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Increase legnth

dt34715

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What would be a good bull to use to add more length to some calves.
 

frieghttrain

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mncowboy":2yrdfk72 said:
http://www.schaffangusvalley.com/epd.html?reg=15707145

sav providence
We have a son out of him good bull. Providence would get frostbite up here though,if you know what I mean ;-)
 

Ebenezer

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How many extra ribs do you want to the bull to add to your calves? Honest question - how else do you add "length"?

See the thread about the "How about this bull" -might be the same question asked in a different way. We cannot add "length" but we can breed for poor angles on legs and hips. Sort of a pick the malformed effort. Then the cattle or livestock are skewed on bone angles and joints will not hold up. Poor tracking is a dead give away. Run, Johnny, Run! He's been inadvertently selected for poor structure.

Think optic illusion.
 

Son of Butch

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Ebenezer":3pek64g5 said:
How many extra ribs do you want to the bull to add to your calves?
Honest question - how else do you add "length"?
Carcass length. An obvious example would be to compare the carcass length of a Highland steer to a Holstein steer.
Same number of ribs in both, but a holstein's larger, longer skeleton adds several inches.
Werner War Party would be an example of an angus sire who's offspring are longer than breed average.
 

talltimber

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Yes, think Tour of Duty for one.

https://www.youtube.com/watch?v=UjAjVJXZWSc

I've recently been shopping and looking at bulls myself, and bought one, but it's yet to be seen if he will work. I want a little longer bull myself. The yearlings I've looked at, that the length I liked really good, seemed to have times when they couldn't/wouldn't hold their top line. At rest, relaxed, their top line would sag. Some a little, some a lot. Idk if that is a weak top line, because under power they would hold level and move out real nice, but I have to wonder if that swayback at rest will create a problem over time, or is a sign of future problems? My old bull is long and his length has not caused him any problems, 8 yo.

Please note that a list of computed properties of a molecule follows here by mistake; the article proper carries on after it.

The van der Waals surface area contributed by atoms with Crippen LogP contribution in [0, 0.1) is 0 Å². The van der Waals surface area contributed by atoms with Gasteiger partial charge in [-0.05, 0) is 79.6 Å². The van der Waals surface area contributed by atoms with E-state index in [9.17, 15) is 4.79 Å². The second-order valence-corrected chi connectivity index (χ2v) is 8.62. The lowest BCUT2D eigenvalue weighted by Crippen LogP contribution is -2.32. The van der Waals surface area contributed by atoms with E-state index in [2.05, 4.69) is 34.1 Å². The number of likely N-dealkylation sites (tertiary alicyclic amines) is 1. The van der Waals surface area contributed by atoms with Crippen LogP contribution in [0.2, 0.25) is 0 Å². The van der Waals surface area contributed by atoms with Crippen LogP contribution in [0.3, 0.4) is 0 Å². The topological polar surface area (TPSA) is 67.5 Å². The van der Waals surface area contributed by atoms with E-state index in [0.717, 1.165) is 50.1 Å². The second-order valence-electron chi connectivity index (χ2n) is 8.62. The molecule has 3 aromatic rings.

Ebenezer

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Son of Butch":1jpvgfka said:
Ebenezer":1jpvgfka said:
How many extra ribs do you want to the bull to add to your calves?
Honest question - how else do you add "length"?
Carcass length. An obvious example would be to compare the carcass length of a Highland steer to a Holstein steer.
Same number of ribs in both, but a holstein's larger, longer skeleton adds several inches.
Werner War Party would be an example of an angus sire who's offspring are longer than breed average.
With proper structure on both breeds, the Holstein would also be proportionally taller.

Extra length bulls: are they structurally correct? Do they add or subtract from cow (daughter) longevity? Are they easier or harder keeping? How much money do they make extra?

Example: War Party bull: MM +41, $E -23, YH + 0.7, MW + 28, MH + 0.5 Calves from this bull should quickly develop an ear to hear the feed truck coming down the hill. His offspring should look different as he is an outlier of the Angus breed on the high milk and terminal end (left tip of the bell curve). Good for the feedlot. Not so good for the pasture. I can picture a herd of his "long" daughters out looking like rails in an average pasture. As an old professor used to say, "Not Good-d-d-d".

Some like a look and some like correctness and function. But we need to know which is profitable.
 

Chocolate Cow

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An "In Focus" daughter from years back.......


What an amazing top line. What an amazing wreck. Sold the entire group. Best thing that ever happened was the bull broke his leg.
 

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